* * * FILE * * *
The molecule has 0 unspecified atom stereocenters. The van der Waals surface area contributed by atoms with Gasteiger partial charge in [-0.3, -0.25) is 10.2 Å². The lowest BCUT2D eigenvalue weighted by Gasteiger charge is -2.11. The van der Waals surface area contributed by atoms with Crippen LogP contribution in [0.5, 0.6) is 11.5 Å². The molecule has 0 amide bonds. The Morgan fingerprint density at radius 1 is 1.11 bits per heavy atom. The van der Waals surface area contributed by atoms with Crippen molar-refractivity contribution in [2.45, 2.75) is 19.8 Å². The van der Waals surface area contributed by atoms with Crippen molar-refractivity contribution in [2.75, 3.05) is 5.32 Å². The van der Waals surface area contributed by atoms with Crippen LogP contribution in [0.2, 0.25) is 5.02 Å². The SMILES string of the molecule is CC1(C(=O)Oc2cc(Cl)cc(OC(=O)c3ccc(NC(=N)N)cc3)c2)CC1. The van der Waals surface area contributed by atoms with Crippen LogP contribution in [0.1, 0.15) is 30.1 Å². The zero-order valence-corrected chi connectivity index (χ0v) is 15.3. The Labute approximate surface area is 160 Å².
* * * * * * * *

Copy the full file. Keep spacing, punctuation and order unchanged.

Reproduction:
The molecule has 0 unspecified atom stereocenters. The van der Waals surface area contributed by atoms with Gasteiger partial charge in [-0.3, -0.25) is 10.2 Å². The lowest BCUT2D eigenvalue weighted by Gasteiger charge is -2.11. The van der Waals surface area contributed by atoms with Crippen LogP contribution in [0.5, 0.6) is 11.5 Å². The molecule has 0 amide bonds. The Morgan fingerprint density at radius 1 is 1.11 bits per heavy atom. The van der Waals surface area contributed by atoms with Crippen molar-refractivity contribution in [2.45, 2.75) is 19.8 Å². The van der Waals surface area contributed by atoms with Crippen molar-refractivity contribution in [2.75, 3.05) is 5.32 Å². The van der Waals surface area contributed by atoms with Crippen LogP contribution in [0.2, 0.25) is 5.02 Å². The SMILES string of the molecule is CC1(C(=O)Oc2cc(Cl)cc(OC(=O)c3ccc(NC(=N)N)cc3)c2)CC1. The van der Waals surface area contributed by atoms with Crippen LogP contribution in [0.1, 0.15) is 30.1 Å². The zero-order valence-corrected chi connectivity index (χ0v) is 15.3. The Labute approximate surface area is 160 Å².